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For Disabled, Few Opportunities and Little Sympathy


Svay Simorn, who is a widow and a social worker, tells VOA Khmer that she has been discriminated for more than 30 years for having a mentally disabled daughter and grandson. (Oum Sonita/VOA Khmer)

Svay Simorn, who is a widow and a social worker, tells VOA Khmer that she has been discriminated for more than 30 years for having a mentally disabled daughter and grandson. (Oum Sonita/VOA Khmer)

For more than 30 years, Svay Simorn, a social worker in Phnom Penh, has cared for her daughter and grandson, both of whom are mentally disabled. Over time, she has experienced discrimination and isolation.

“Ordinary people overlook the difficulties that disabled people, especially people with mental disabilities, carry their whole life,” she said. “Whenever I go to a party, I’m told to leave my child to eat alone some other place. This is a really painful thing for me and my family.”

Svay Simorn said she cannot let her daughter or grandson out of her sight. There are no schools where she can send her daughter, who is called by many “Mee Chkuot,” or Crazy Woman.

Her story is not uncommon. Cambodia has little cultural tolerance for the disabled, either mentally or physically, and few public institutions to help. The disabled in Cambodia have difficulty finding jobs or access to education, and many live in poverty—despite a law specifically designed to help the disabled that is six years old this month.

The 2009 law was meant to protect the rights of the disabled and prevent discrimination against them, and has provisions to keep them from being excluded from education enrollment or scholarships. But many obstacles for the disabled remain.

“Discrimination, lack of job opportunities, and being unable to access education or information are still the main challenges for disable person and families,” Ngin Sao Roth, executive direct for Cambodia Disabled People’s Organization, said recently, at a ceremony marking the anniversary of the law. More support from both the families of the disabled and society in general is needed, he said.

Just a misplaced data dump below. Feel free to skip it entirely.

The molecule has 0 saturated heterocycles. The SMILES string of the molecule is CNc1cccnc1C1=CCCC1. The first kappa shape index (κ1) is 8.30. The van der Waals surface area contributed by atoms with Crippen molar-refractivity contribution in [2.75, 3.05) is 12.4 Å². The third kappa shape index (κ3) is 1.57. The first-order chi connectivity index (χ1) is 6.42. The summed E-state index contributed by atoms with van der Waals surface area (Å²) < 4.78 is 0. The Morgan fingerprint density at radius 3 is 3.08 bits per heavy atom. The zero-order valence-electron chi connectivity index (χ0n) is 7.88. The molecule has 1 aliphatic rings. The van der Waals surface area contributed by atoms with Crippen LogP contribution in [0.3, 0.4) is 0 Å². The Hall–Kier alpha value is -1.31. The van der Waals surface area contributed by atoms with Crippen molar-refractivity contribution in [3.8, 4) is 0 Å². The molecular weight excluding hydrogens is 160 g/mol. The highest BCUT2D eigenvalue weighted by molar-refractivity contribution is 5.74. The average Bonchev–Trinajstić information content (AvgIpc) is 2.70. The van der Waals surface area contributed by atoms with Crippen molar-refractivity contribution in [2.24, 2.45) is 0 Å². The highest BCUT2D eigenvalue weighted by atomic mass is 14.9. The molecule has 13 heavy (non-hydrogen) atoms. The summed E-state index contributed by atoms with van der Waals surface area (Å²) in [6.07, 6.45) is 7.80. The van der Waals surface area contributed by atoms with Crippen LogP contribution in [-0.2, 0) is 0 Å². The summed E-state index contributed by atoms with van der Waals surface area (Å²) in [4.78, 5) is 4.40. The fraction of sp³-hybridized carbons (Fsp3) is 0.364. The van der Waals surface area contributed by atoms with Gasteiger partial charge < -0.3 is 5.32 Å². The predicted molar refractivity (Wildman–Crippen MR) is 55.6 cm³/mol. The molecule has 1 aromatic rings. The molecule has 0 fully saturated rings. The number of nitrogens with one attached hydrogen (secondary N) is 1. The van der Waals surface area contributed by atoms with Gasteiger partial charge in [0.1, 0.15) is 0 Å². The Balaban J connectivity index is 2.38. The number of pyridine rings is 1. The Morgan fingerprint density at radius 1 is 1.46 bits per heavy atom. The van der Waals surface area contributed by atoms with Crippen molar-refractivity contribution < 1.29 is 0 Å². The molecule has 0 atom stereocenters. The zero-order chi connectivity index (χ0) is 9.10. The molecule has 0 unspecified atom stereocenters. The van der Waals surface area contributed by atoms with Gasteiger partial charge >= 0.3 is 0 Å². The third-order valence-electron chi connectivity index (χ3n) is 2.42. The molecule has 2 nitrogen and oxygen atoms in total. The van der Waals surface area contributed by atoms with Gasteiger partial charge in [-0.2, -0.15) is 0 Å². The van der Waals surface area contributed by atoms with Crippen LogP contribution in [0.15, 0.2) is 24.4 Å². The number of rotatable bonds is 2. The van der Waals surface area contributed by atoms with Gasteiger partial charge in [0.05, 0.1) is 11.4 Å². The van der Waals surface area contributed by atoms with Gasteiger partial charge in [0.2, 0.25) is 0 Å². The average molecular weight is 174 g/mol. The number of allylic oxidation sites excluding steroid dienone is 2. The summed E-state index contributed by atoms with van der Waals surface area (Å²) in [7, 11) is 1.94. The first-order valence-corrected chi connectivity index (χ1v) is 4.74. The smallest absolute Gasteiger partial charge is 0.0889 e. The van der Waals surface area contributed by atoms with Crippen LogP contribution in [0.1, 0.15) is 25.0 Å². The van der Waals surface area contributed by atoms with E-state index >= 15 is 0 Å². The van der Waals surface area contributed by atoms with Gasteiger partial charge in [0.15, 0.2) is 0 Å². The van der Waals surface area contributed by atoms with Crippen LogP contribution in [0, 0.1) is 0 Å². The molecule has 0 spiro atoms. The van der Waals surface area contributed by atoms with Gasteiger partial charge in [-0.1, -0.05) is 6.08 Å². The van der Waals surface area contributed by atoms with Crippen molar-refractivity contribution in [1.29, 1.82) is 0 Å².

For the mentally or physically disabled, Cambodia can be a hard place. Phon Treng, 45, lost his left leg in combat in Cambodia’s civil war, and is forced to beg for a living. The father of two spends 12 hours a day near tourist attractions, hoping for money from foreigners.

Sitting in a wheel chair recently near the Royal Palace, he said he had heard of the 2009 law. “But I haven’t really received any benefits from it,” he said. “Without my own effort to feed myself and earn money, I would not survive.”

Toch Channy, director-general for technical affairs at the Ministry of Social Affairs, said the government is working to improve services for the disabled, including the formation of an “action council” for them. A foundation has been formed to provide between $5 and $10 a month for the disabled, he said. But he admitted there is no way right now to know whether a person is legally eligible.

Still, he said, the 2009 law has benefited them “a lot already,” providing, for example, handicap accessibility in government buildings. “But they only know they have been helped when they see money.”

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